# Data Structures Series IV - Heaps  Subscribe to my newsletter and never miss my upcoming articles

Heaps are one of the most famous example of non-linear data structures because of the various use-cases where heaps give advantage over other data structures in terms of time and space complexity.

We will be using the example of max-heap where the maximum element is available in O(1) i.e. constant time complexity.

## How are heaps created?

Heap elements are stored in an array where for any index `i`, the left and right children are present at the indices `2 * i + 1` and `2 * i + 2` respectively.

The basic property for max-heaps is that the parent element is always greater than or equal to the children.

For the scope of this blog, we will be focussing on the following operations related to heap.

1. `BuildHeap` : Builds the heap using in-place array manipulation. After this operation all the elements.
2. `Push`: Inserts an element in the heap and manipulates in place so that the basic property is maintained after the insertion.
3. `Pop`: Removes the top element from the heap and retains the properties.
4. `Top`: Fetches the top element of the heap and returns it.
5. `IsEmpty`: Returns a boolean to indicate whether the heap is empty or not.

It is time to declare the interface with the methods.

``````type IHeap interface {
BuildHeap()
Push(value int)
Pop()
Top() int
IsEmpty() bool
}
``````

Now, there is a slightly different approach than previous blogs which we will take. Instead of declaring a struct, we will declare a new data type for `heap` which in essence is a slice of `int`.

``````type heap []int
``````

Similar to declaring methods for a struct, we can declare methods for the type `heap` as well.

There are more helper functions which we will be using for the basic operations. But because these helper methods are not part of the interface, it is not expected that they will directly be referenced in the code.

The first method is to swap any two elements of the heap.

``````func (h *heap) swap(a,b int) {
temp := (*h)[a]
(*h)[a] = (*h)[b]
(*h)[b] = temp
}
``````

Next is the method which will be used for positioning the elements at the appropriate indices in order to retain the property of the heap.

``````func (h *heap) percolateUp(pos int) {
var par int
par = (pos-1)/2

for par>-1 && (*h)[pos]>(*h)[par]{
h.swap(pos,par)
pos = par
par = (pos-1)/2
}
}
``````

Now, we will declare the method which will build the heap from an integer array.

``````func (h *heap) BuildHeap() {
n := len(*h)
for i:=n-1;i>=n/2;i-- {
h.percolateUp(i)
}
}
``````

Following it, we define the method to insert an element in a heap. This method ensures that the max-heap is maintained after insertion.

``````func (h *heap) Push(value int) {
*h = append(*h,value)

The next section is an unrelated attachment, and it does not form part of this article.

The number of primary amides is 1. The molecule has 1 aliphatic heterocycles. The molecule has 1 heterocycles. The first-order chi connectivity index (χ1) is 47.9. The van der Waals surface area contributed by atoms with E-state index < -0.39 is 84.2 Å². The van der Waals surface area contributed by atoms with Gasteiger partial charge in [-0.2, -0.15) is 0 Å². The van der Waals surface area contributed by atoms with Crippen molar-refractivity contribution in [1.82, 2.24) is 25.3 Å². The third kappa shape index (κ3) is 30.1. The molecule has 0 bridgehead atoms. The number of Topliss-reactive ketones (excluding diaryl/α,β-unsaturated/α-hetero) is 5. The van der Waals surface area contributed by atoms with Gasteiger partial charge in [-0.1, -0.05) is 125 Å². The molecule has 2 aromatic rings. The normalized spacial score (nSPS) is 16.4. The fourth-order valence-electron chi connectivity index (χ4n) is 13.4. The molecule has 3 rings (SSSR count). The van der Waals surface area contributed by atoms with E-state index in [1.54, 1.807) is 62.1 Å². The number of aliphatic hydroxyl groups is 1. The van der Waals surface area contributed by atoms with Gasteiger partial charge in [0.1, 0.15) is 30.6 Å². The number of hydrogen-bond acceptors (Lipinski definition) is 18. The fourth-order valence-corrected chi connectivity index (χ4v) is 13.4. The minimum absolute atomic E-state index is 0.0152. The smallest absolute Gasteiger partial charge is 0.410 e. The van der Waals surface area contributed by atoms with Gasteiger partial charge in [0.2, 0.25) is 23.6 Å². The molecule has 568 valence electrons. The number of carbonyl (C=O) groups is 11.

if len(*h)>1 {
h.percolateUp(len(*h)-1)
}
}
``````

Next, we declare the method to fetch the top element of the heap, for our case the maximum element present. It panics in case we try to fetch the top element from an empty heap.

``````func (h *heap) Top() int {
if h.IsEmpty() {
panic("cannot reference to top element of empty heap")
}
return (*h)
}
``````

To remove the top element we declare the method which removes the top element and maintains the property of the heap.

``````func (h *heap) Pop() {
if h.IsEmpty() {
panic("cannot pop element from empty heap")
}
h.swap(0,len(*h)-1)
*h = (*h)[:len(*h)-1]
h.percolateDown(0)
}
``````

For the `Pop` method to work, we need one more utility method which works from top to bottom and maintains the structure of the heap.

``````func (h *heap) percolateDown(pos int) {
maxIdx := pos
left := 2*pos+1
right := 2*pos+2

if left<len(*h) && (*h)[left]>(*h)[maxIdx] {
maxIdx = left
}
if right<len(*h) && (*h)[right]>(*h)[maxIdx] {
maxIdx = right
}
if maxIdx!=pos {
h.swap(maxIdx,pos)
h.percolateDown(maxIdx)
}
}
``````

To end, the method declaration which returns whether the heap is empty of not.

``````func (h *heap) IsEmpty() bool {
return len(*h)==0
}
``````

Now we create a function which will accept a list of integers and initialise the heap with integers and returns the heap.

``````func NewHeap(values ...int) IHeap {
h := heap{}
h = append(h,values...)
h.BuildHeap()
return &h
}
``````

Example:

``````func main() {
// a := NewHeap(10,20) // non empty initialisation
a := NewHeap() // empty heap initialisation

a.Push(1)    //1
a.Push(9)    //9 1
a.Push(3)    //9 1 3
a.Push(5)    //9 5 3 1
a.Pop()      //5 1 3
a.Push(4)    //5 4 3 1
a.Push(2)    //5 4 3 1 2
a.Pop()      //4 2 3 1
a.Push(8)    //8 4 3 1 2
a.Pop()      //4 2 3 1
}
``````

## Next steps

Try out the following question on leetcode.com

``````func HeapSort(heap IHeap) {